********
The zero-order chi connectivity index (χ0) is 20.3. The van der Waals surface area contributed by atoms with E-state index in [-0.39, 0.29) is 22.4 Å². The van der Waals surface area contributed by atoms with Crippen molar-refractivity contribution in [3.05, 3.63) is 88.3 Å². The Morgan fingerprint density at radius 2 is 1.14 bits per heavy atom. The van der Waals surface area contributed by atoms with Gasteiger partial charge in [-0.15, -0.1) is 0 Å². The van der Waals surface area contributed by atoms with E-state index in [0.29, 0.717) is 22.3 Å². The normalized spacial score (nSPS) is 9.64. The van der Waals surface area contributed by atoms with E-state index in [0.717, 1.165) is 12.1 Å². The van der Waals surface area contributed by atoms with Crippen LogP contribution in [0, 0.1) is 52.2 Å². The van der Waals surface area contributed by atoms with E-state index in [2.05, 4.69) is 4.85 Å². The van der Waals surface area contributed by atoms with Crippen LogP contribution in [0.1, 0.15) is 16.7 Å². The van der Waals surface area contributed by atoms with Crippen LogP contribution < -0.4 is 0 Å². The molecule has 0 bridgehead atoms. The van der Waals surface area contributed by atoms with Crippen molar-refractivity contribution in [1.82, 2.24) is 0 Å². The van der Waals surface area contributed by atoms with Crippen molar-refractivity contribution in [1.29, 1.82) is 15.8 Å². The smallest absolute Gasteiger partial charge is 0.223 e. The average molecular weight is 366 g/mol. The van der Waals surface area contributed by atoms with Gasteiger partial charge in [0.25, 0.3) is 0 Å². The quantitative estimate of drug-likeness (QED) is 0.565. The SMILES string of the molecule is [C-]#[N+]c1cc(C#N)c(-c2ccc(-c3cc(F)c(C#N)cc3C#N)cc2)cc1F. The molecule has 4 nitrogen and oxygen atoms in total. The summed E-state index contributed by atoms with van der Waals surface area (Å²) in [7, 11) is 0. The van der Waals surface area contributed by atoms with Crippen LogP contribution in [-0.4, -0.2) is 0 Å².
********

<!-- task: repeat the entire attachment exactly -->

The zero-order chi connectivity index (χ0) is 20.3. The van der Waals surface area contributed by atoms with E-state index in [-0.39, 0.29) is 22.4 Å². The van der Waals surface area contributed by atoms with Crippen molar-refractivity contribution in [3.05, 3.63) is 88.3 Å². The Morgan fingerprint density at radius 2 is 1.14 bits per heavy atom. The van der Waals surface area contributed by atoms with Gasteiger partial charge in [-0.15, -0.1) is 0 Å². The van der Waals surface area contributed by atoms with E-state index in [0.29, 0.717) is 22.3 Å². The normalized spacial score (nSPS) is 9.64. The van der Waals surface area contributed by atoms with E-state index in [0.717, 1.165) is 12.1 Å². The van der Waals surface area contributed by atoms with Crippen LogP contribution in [0, 0.1) is 52.2 Å². The van der Waals surface area contributed by atoms with E-state index in [2.05, 4.69) is 4.85 Å². The van der Waals surface area contributed by atoms with Crippen LogP contribution in [0.1, 0.15) is 16.7 Å². The van der Waals surface area contributed by atoms with Crippen LogP contribution < -0.4 is 0 Å². The molecule has 0 bridgehead atoms. The van der Waals surface area contributed by atoms with Crippen molar-refractivity contribution in [1.82, 2.24) is 0 Å². The van der Waals surface area contributed by atoms with Crippen molar-refractivity contribution in [1.29, 1.82) is 15.8 Å². The smallest absolute Gasteiger partial charge is 0.223 e. The average molecular weight is 366 g/mol. The van der Waals surface area contributed by atoms with Gasteiger partial charge in [0.25, 0.3) is 0 Å². The quantitative estimate of drug-likeness (QED) is 0.565. The SMILES string of the molecule is [C-]#[N+]c1cc(C#N)c(-c2ccc(-c3cc(F)c(C#N)cc3C#N)cc2)cc1F. The molecule has 4 nitrogen and oxygen atoms in total. The summed E-state index contributed by atoms with van der Waals surface area (Å²) in [7, 11) is 0. The van der Waals surface area contributed by atoms with Crippen LogP contribution in [-0.4, -0.2) is 0 Å².